Data privacy

Data privacy centers around voluntary sharing of information. Keeping data private means keeping it isolated within the person-service relationship, and not having it be used in ways that are surprising.

Risks to data privacy

Risks to data privacy include:

  • Lack of transparency: If you don’t know exactly how your personal data is being used, stored, or shared, it’s impossible to determine whether your data is being kept private.
  • Impenetrable privacy policies: Most websites have a privacy policy hidden somewhere at the very bottom of some of their pages. Most of these policies are so dense and full of jargon that nobody has the time to read them. This might lead to you agreeing to policies that actually violate your privacy.
  • Ad-supported business models: The majority of free services on the internet are ads-supported. This creates an inherent conflict of interest between user privacy and monetization, since users’ data is extremely valuable to advertisers.

Laws and regulations governing data privacy

As online advertising has grown, advertisers have faced pressure at the industry, national, and state levels to provide more transparency regarding data collection. These are some of the highlights of the movement:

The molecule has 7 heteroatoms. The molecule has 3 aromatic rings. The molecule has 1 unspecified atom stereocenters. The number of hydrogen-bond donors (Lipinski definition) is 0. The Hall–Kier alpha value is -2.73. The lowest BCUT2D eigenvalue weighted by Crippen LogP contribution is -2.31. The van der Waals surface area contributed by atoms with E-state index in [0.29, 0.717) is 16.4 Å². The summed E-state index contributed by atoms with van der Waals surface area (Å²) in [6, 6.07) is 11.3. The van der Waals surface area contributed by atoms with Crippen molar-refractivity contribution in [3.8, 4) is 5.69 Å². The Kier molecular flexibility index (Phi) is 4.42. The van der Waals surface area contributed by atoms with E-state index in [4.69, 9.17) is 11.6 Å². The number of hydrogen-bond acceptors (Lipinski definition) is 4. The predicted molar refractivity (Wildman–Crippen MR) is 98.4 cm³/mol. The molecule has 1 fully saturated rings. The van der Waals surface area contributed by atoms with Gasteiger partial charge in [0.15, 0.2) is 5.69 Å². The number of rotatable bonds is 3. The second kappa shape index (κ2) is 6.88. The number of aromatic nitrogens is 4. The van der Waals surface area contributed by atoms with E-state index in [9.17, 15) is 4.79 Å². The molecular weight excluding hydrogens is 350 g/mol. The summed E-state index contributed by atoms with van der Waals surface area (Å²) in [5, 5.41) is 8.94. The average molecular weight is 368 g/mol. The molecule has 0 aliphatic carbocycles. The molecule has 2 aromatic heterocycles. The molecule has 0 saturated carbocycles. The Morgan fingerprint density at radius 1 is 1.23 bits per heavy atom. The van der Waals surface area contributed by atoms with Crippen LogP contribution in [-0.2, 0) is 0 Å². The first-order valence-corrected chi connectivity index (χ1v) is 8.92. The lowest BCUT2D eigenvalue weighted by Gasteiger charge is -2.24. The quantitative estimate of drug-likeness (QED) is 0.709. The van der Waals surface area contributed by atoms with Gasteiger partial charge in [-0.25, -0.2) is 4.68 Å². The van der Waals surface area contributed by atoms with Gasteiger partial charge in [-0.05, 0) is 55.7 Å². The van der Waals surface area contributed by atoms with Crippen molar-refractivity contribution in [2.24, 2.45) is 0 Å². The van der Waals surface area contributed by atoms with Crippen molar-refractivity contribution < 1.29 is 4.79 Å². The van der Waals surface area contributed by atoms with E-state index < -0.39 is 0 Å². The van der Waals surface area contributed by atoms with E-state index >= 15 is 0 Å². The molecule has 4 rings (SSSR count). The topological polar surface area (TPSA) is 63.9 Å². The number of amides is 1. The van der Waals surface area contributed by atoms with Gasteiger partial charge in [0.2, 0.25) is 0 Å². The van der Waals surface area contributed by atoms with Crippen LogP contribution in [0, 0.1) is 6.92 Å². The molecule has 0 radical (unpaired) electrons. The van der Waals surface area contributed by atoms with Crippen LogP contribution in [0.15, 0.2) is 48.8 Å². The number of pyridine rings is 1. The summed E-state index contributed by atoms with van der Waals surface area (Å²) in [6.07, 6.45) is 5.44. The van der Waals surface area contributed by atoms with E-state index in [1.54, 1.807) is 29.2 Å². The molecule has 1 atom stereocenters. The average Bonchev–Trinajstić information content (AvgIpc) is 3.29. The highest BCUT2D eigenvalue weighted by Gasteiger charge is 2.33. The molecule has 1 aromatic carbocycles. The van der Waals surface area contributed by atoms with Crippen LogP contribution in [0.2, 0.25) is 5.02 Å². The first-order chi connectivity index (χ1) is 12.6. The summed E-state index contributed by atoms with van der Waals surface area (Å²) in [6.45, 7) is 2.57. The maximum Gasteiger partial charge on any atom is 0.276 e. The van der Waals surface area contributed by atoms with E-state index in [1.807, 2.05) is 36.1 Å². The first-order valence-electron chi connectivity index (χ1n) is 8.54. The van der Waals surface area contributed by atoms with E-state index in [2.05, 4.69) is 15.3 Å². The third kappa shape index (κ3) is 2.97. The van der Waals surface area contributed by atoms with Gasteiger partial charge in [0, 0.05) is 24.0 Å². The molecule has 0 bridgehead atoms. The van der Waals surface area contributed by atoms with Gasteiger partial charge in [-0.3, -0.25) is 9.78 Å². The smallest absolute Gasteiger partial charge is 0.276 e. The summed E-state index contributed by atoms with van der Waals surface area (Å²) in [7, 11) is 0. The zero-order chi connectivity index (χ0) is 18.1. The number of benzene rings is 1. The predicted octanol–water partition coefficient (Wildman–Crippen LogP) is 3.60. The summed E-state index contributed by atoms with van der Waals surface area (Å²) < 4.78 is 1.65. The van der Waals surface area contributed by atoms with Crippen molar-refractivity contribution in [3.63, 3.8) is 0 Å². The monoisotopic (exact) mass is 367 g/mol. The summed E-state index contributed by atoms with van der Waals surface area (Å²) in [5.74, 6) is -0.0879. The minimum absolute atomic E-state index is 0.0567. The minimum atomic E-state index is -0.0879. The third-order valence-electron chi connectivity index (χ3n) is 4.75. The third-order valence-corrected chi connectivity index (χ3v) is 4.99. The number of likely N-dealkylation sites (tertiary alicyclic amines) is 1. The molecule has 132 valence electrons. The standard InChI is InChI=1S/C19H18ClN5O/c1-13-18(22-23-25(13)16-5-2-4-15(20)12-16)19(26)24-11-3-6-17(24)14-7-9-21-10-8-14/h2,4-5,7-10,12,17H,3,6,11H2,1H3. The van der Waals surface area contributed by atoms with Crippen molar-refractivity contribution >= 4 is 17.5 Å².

• 2017: Apple began automatically blocking third-party cookies on its browser, Safari.
  • 2018: The European Union’s General Data Protection Regulation (GDPR), which requires websites to get users’ consent before placing long-lived cookies, went into effect. This law applies to any company that collects data from people who live in the European Union, regardless of where the company is based. (When you visit a website and see a pop-up announcing “this site uses cookies,” you’re seeing the effects of GDPR.)
  • 2020: The California Consumer Privacy Act (CCPA) went into effect. This law gives California residents the right to know what data businesses have on them, to delete that information, and to prevent that information from being sold. Although the law technically only protects Californians, it has actually resulted in greater privacy control for all internet users, since it wouldn’t make sense for most websites to have separate policies for users from California.
  • 2021: Apple introduced a new feature called App Tracking Transparency, which requires iPhone apps to get your permission before tracking your activity across other apps or websites.

4 common data privacy issues and solutions

If it feels like your internet experience is anything but private, rest assured: There are some simple fixes for regaining some of your privacy online.